Всего статей в данном разделе : 135
Опубликовано на портале: 06-02-2003Gerald R. Faulhaber American Economic Review. 1975. Vol. 65. No. 5. P. 966-77.
Analyzes the issues of cross-subsidization in public enterprises with economies of joint production. Incentives to competitive entry and subsidy-free prices; Relation of welfare maximizing prices to subsidy-free prices; Price elasticity of demand; Costs of alternative means of supply; Choice between protected monopoly and open competition.
Опубликовано на портале: 31-03-2003Damien J. Neven, Louis Phlips Journal of Industrial Economics. 1985. Vol. 34. No. 2. P. 133-149.
We analyse the properties of a Cournot-Nash equilibrium which arises when two monopolies, operating each in a separate market, become a duopoly in a common market with two sub-markets (the formerly separated markets) and are allowed to price discriminate across sub-markets. This equilibrium implies "intra-industry" trade (or "crosshauling") of identical commodities and freight absorption (which is an increasing function of the slope of the marginal cost schedule). It also leads to price differences such as those observed in the European car market. [Авторский текст]
Опубликовано на портале: 31-03-2003Stan J. Liebowitz American Economic Review. 1982. Vol. 72. No. 4. P. 816-824.
Focuses on the relationship between market structure and monopoly power. Durability models; New-used goods model; Durability and monopoly in the new-used model; Interdependence between market structure and durability. (Из Ebsco)
Опубликовано на портале: 31-03-2003Gerard R. Buttlers Review of Economic Studies. 1977. Vol. 44. No. 138. P. 465-491.
Focuses on the formulation of equilibrium distributions of sales and advertising prices. Development of a model in which sellers have constant average cost curves; Approach to prove assumptions on consumer preferences; Description of the basic model of consumer pricing. (Из Ebsco)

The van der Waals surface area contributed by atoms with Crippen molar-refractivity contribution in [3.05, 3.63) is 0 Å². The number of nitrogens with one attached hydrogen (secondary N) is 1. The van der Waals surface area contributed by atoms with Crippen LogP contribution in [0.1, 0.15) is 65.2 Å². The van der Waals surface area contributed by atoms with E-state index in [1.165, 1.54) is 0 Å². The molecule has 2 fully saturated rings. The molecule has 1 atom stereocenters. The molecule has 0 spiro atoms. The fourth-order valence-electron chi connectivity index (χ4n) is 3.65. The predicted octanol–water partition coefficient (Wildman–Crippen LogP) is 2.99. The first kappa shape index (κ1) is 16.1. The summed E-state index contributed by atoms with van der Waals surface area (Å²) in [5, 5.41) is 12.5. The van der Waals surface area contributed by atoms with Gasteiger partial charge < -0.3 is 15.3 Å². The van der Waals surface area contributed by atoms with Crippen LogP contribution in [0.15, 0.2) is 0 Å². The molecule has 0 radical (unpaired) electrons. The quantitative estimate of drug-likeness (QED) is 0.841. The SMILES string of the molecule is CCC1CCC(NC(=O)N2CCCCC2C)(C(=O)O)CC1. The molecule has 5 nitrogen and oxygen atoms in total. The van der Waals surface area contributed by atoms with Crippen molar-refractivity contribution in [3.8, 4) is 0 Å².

Опубликовано на портале: 31-03-2003Arthur Smithies Quarterly Journal of Economics. 1940. Vol. 55. No. 1. P. 95115.
The meaning of an imperfect market, 95.--Assumptions underlying the present analysis, 96.--I. The demand functions, 96.--II. Competitor's expectation of his rivals' behavior, 98.--His estimated demand function, 100.--III. Diagrammatic demonstration of attainment of equilibrium, 100.--IV. Equilibrium conditions for the general case, 103.--Conditions affecting the relative magnitudes of p1 and p2 equilibrium: (1) differences in demand functions, 105; different methods of estimation, 106; (3) cost differences, 106.--V. Conditions under which equilibrium is stable and economically possible, 107.--Cases where the stability conditions are not fulfilled or where equilibrium is economically impossible, 114. (Из JStore)
Опубликовано на портале: 23-11-2004Peter J. Davis
This paper presents a theoretical framework that allows estimation of game theoretic models of quantity competition, including a non-trivial class of differentiated product quantity games. The simplest and yet arguably most important examples of a quantity games are entry games. In entry games the choice firms make is discrete (enter/don’t enter) and as a result I study a su ﬃciently general class of models to allow for either continous or integer quantity choices. The main theoretical results of the paper establish easily verifiable conditions under which an index of market output is uniquely determined within the set of Nash equilibria. The model’s parameters may then be estimated by comparing the predicted index of market output in a cross section of markets. The paper provides both a generalization and an extension of the theoretical results developed by Bresnahan and Reiss (1991) and Berry (1992) which allowed estimation of the homogeneous products entry game. I illustrate one member of the class of models that these results allow us to estimate by developing a model of discrete quantity competition using count data from the supermarket industry.
Опубликовано на портале: 01-10-2003Dilip Abreu Journal of Economic Theory. 1986. Vol. 39. No. 1. P. 191-225.
Establishes a general proposition applied in the analysis of optimal punishments and constrained Pareto optimal paths of symmetric oligopolistic supergames. Two-dimensional characterization of optimal symmetric punishments; Analogous result holding for the general case of asymmetric punishments.
Опубликовано на портале: 25-11-2004Peter J. Davis
Using a large and comprehensive theater level database covering over $18billion in theater revenues over a five year period, I document the extent and nature of entry, exit, revenue cannibalization and market expansion that occurred during the height of the 1990’s boom in movie theater construction. The boom culminated when four of the six the largest cinema chains in the US went into bankruptcy protection during 2000. Along the way, I examine industry and media claims that the construction boom actually caused the bankruptcies. If true, such claims would raise important questions about the relationship between private and social returns to investment.